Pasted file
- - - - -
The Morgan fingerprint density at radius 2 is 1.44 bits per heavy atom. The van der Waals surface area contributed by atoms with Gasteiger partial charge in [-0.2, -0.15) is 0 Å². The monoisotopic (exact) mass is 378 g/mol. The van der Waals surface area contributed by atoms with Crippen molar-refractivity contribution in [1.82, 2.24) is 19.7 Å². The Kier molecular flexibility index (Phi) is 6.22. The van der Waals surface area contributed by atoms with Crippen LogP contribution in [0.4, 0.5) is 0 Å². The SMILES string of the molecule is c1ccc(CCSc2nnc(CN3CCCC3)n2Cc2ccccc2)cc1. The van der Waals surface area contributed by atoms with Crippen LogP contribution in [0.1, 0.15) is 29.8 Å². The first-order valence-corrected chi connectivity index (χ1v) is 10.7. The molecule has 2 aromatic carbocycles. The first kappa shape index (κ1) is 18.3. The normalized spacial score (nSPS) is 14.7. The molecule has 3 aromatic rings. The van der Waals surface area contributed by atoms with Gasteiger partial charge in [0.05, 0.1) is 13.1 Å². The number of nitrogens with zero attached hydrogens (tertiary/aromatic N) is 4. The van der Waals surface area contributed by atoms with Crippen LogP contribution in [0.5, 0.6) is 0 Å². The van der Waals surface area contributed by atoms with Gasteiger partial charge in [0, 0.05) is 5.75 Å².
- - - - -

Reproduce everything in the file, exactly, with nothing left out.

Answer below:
The Morgan fingerprint density at radius 2 is 1.44 bits per heavy atom. The van der Waals surface area contributed by atoms with Gasteiger partial charge in [-0.2, -0.15) is 0 Å². The monoisotopic (exact) mass is 378 g/mol. The van der Waals surface area contributed by atoms with Crippen molar-refractivity contribution in [1.82, 2.24) is 19.7 Å². The Kier molecular flexibility index (Phi) is 6.22. The van der Waals surface area contributed by atoms with Crippen LogP contribution in [0.4, 0.5) is 0 Å². The SMILES string of the molecule is c1ccc(CCSc2nnc(CN3CCCC3)n2Cc2ccccc2)cc1. The van der Waals surface area contributed by atoms with Crippen LogP contribution in [0.1, 0.15) is 29.8 Å². The first-order valence-corrected chi connectivity index (χ1v) is 10.7. The molecule has 2 aromatic carbocycles. The first kappa shape index (κ1) is 18.3. The normalized spacial score (nSPS) is 14.7. The molecule has 3 aromatic rings. The van der Waals surface area contributed by atoms with Gasteiger partial charge in [0.05, 0.1) is 13.1 Å². The number of nitrogens with zero attached hydrogens (tertiary/aromatic N) is 4. The van der Waals surface area contributed by atoms with Crippen LogP contribution in [0.5, 0.6) is 0 Å². The van der Waals surface area contributed by atoms with Gasteiger partial charge in [0, 0.05) is 5.75 Å².